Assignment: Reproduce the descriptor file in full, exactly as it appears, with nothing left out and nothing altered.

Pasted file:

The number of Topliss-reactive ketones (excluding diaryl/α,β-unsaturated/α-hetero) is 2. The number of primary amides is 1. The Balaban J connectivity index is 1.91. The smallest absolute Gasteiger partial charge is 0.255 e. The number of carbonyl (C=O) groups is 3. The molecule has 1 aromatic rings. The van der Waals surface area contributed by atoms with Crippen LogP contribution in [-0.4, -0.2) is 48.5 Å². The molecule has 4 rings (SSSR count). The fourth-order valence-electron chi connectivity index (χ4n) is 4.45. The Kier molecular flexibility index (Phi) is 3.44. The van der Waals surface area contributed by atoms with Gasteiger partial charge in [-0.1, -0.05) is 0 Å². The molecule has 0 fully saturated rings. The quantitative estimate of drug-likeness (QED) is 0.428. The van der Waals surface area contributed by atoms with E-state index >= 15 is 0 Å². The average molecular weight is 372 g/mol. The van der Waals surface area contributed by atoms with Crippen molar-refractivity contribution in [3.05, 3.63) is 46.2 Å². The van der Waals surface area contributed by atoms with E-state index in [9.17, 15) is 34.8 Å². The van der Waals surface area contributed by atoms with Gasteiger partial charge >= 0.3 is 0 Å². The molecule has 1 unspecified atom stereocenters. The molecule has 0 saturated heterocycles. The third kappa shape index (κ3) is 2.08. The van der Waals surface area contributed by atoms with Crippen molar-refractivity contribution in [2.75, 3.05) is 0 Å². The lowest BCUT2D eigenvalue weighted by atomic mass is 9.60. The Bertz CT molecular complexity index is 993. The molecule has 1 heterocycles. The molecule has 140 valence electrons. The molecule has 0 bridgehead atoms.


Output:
The number of Topliss-reactive ketones (excluding diaryl/α,β-unsaturated/α-hetero) is 2. The number of primary amides is 1. The Balaban J connectivity index is 1.91. The smallest absolute Gasteiger partial charge is 0.255 e. The number of carbonyl (C=O) groups is 3. The molecule has 1 aromatic rings. The van der Waals surface area contributed by atoms with Crippen LogP contribution in [-0.4, -0.2) is 48.5 Å². The molecule has 4 rings (SSSR count). The fourth-order valence-electron chi connectivity index (χ4n) is 4.45. The Kier molecular flexibility index (Phi) is 3.44. The van der Waals surface area contributed by atoms with Gasteiger partial charge in [-0.1, -0.05) is 0 Å². The molecule has 0 fully saturated rings. The quantitative estimate of drug-likeness (QED) is 0.428. The van der Waals surface area contributed by atoms with E-state index >= 15 is 0 Å². The average molecular weight is 372 g/mol. The van der Waals surface area contributed by atoms with Crippen molar-refractivity contribution in [3.05, 3.63) is 46.2 Å². The van der Waals surface area contributed by atoms with E-state index in [9.17, 15) is 34.8 Å². The van der Waals surface area contributed by atoms with Gasteiger partial charge >= 0.3 is 0 Å². The molecule has 1 unspecified atom stereocenters. The molecule has 0 saturated heterocycles. The third kappa shape index (κ3) is 2.08. The van der Waals surface area contributed by atoms with Crippen molar-refractivity contribution in [2.75, 3.05) is 0 Å². The lowest BCUT2D eigenvalue weighted by atomic mass is 9.60. The Bertz CT molecular complexity index is 993. The molecule has 1 heterocycles. The molecule has 140 valence electrons. The molecule has 0 bridgehead atoms.